Authors: Kathleen Long
ALSO BY KATHLEEN LONG
This is a work of fiction. Names, characters, organizations, places, events, and incidents are either products of the author’s imagination or are used fictitiously.
Text copyright © 2016 Kathleen Long
All rights reserved.
No part of this book may be reproduced, or stored in a retrieval system, or transmitted in any form or by any means, electronic, mechanical, photocopying, recording, or otherwise, without express written permission of the publisher.
Published by Lake Union Publishing, Seattle
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Cover design by Danielle Fiorella
One day someone is going to hug you so tight that all of your broken pieces will stick back together.
My father stood at my front door as if he’d simply run out for bread and forgotten his keys.
A slight gray stubble dappled his chin and the line of his jaw, his appearance a far cry from the practiced, clean-shaven face he sported the one time I saw him each year.
Frustration and disbelief tangled inside me.
I didn’t need a surprise visit. Not tonight. Tomorrow would be one of the biggest presentations of my career, and the last thing I wanted was to find the mighty Albert Jones on my doorstep.
Yet there he stood.
I’d rarely seen my father during the twenty years since he’d handed me to my grandmother and walked out of my life. Last year the man had lingered for several awkward hours during his annual Christmas visit. The year before he’d stayed for fifteen minutes, leaving me to dine alone at the local café, which was, quite honestly, a relief.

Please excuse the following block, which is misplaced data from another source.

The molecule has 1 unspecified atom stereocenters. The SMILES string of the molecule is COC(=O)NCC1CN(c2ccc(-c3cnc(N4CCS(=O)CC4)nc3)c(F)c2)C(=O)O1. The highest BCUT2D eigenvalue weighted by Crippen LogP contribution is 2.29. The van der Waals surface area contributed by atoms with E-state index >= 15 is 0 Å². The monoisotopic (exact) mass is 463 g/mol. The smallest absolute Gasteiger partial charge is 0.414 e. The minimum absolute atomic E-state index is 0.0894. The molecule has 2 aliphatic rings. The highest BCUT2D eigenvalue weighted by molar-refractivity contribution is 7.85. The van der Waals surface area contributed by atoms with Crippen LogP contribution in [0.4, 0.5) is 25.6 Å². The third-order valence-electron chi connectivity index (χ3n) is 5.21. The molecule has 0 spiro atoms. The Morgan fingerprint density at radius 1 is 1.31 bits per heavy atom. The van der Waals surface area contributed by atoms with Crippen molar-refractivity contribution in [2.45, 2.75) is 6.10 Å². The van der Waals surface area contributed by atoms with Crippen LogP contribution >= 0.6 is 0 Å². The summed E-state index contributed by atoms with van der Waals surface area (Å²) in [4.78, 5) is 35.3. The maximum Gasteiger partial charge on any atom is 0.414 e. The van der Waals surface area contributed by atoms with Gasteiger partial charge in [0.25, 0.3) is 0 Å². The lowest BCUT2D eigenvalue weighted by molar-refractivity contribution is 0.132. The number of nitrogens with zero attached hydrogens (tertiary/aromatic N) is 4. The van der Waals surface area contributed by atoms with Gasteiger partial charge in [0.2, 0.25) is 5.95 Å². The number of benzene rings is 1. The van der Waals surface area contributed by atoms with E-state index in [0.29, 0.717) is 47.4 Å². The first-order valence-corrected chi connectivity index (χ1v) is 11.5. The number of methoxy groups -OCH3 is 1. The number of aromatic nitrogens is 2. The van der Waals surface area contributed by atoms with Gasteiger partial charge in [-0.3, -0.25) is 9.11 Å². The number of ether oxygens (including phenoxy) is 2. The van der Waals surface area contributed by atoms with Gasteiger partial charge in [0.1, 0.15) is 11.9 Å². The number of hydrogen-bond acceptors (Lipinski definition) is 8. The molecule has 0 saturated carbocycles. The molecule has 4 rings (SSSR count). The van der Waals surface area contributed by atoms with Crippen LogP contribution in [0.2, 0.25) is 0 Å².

I couldn’t help but wonder what he wanted, considering that he’d never before stopped by in the middle of August, much less looking like something the cat dragged in.
A taxi idled at the curb, but Albert stood his ground, feet firmly planted on the top step.
I studied him through the sidelights and thought about throwing the deadbolt and walking away. Instead, I opened the door but blocked his entrance.
“Destiny, my girl,” he said, the faux affection in his voice serving as a reminder of why the man had earned a collection of Tony Awards.
I couldn’t remember the last time he’d called me his girl.
The realization and reminder sliced me to the core, and I drew in a deep breath and worked to steady myself.
I had neither the time nor the interest to discover why he’d traveled the hour and a half from New York City to my hometown, but the sooner I dealt with him and sent him on his way, the better.
“You’re four and a half months early for Christmas, and you haven’t remembered my birthday in at least fifteen years, which begs the question: Why are you here?”